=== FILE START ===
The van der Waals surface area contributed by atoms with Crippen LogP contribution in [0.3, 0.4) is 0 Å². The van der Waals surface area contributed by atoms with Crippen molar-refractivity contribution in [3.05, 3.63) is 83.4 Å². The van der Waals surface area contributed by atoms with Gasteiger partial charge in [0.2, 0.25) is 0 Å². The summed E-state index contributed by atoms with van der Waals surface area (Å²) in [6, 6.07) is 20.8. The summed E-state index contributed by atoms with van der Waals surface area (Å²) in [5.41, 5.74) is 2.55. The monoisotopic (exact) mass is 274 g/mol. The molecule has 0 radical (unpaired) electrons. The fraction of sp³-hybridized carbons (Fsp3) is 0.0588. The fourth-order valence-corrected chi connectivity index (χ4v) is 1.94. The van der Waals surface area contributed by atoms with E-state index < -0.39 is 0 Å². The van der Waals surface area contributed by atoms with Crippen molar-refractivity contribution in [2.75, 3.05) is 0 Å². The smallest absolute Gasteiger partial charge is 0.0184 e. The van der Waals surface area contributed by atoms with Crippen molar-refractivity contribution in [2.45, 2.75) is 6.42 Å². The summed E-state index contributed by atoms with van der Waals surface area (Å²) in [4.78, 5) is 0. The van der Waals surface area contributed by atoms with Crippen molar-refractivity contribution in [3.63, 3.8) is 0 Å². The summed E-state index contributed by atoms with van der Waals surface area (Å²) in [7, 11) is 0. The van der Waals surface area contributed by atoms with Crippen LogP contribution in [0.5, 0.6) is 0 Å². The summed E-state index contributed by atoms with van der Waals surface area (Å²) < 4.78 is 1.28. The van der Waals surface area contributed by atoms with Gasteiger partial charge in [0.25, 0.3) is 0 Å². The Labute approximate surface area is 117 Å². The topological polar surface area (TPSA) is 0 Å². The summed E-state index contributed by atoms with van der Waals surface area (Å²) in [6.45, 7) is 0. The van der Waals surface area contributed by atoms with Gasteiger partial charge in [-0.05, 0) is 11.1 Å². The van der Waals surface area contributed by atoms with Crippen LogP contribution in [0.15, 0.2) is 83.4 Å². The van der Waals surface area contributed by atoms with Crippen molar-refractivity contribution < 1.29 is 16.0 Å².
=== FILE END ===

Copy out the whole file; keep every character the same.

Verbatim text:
The van der Waals surface area contributed by atoms with Crippen LogP contribution in [0.3, 0.4) is 0 Å². The van der Waals surface area contributed by atoms with Crippen molar-refractivity contribution in [3.05, 3.63) is 83.4 Å². The van der Waals surface area contributed by atoms with Gasteiger partial charge in [0.2, 0.25) is 0 Å². The summed E-state index contributed by atoms with van der Waals surface area (Å²) in [6, 6.07) is 20.8. The summed E-state index contributed by atoms with van der Waals surface area (Å²) in [5.41, 5.74) is 2.55. The monoisotopic (exact) mass is 274 g/mol. The molecule has 0 radical (unpaired) electrons. The fraction of sp³-hybridized carbons (Fsp3) is 0.0588. The fourth-order valence-corrected chi connectivity index (χ4v) is 1.94. The van der Waals surface area contributed by atoms with E-state index < -0.39 is 0 Å². The van der Waals surface area contributed by atoms with Crippen molar-refractivity contribution in [2.75, 3.05) is 0 Å². The smallest absolute Gasteiger partial charge is 0.0184 e. The van der Waals surface area contributed by atoms with Crippen molar-refractivity contribution in [2.45, 2.75) is 6.42 Å². The summed E-state index contributed by atoms with van der Waals surface area (Å²) in [4.78, 5) is 0. The van der Waals surface area contributed by atoms with Crippen molar-refractivity contribution in [3.63, 3.8) is 0 Å². The summed E-state index contributed by atoms with van der Waals surface area (Å²) in [7, 11) is 0. The van der Waals surface area contributed by atoms with Crippen LogP contribution in [0.5, 0.6) is 0 Å². The summed E-state index contributed by atoms with van der Waals surface area (Å²) < 4.78 is 1.28. The van der Waals surface area contributed by atoms with Gasteiger partial charge in [0.25, 0.3) is 0 Å². The Labute approximate surface area is 117 Å². The topological polar surface area (TPSA) is 0 Å². The summed E-state index contributed by atoms with van der Waals surface area (Å²) in [6.45, 7) is 0. The van der Waals surface area contributed by atoms with Gasteiger partial charge in [-0.05, 0) is 11.1 Å². The van der Waals surface area contributed by atoms with Crippen LogP contribution in [0.15, 0.2) is 83.4 Å². The van der Waals surface area contributed by atoms with Crippen molar-refractivity contribution < 1.29 is 16.0 Å².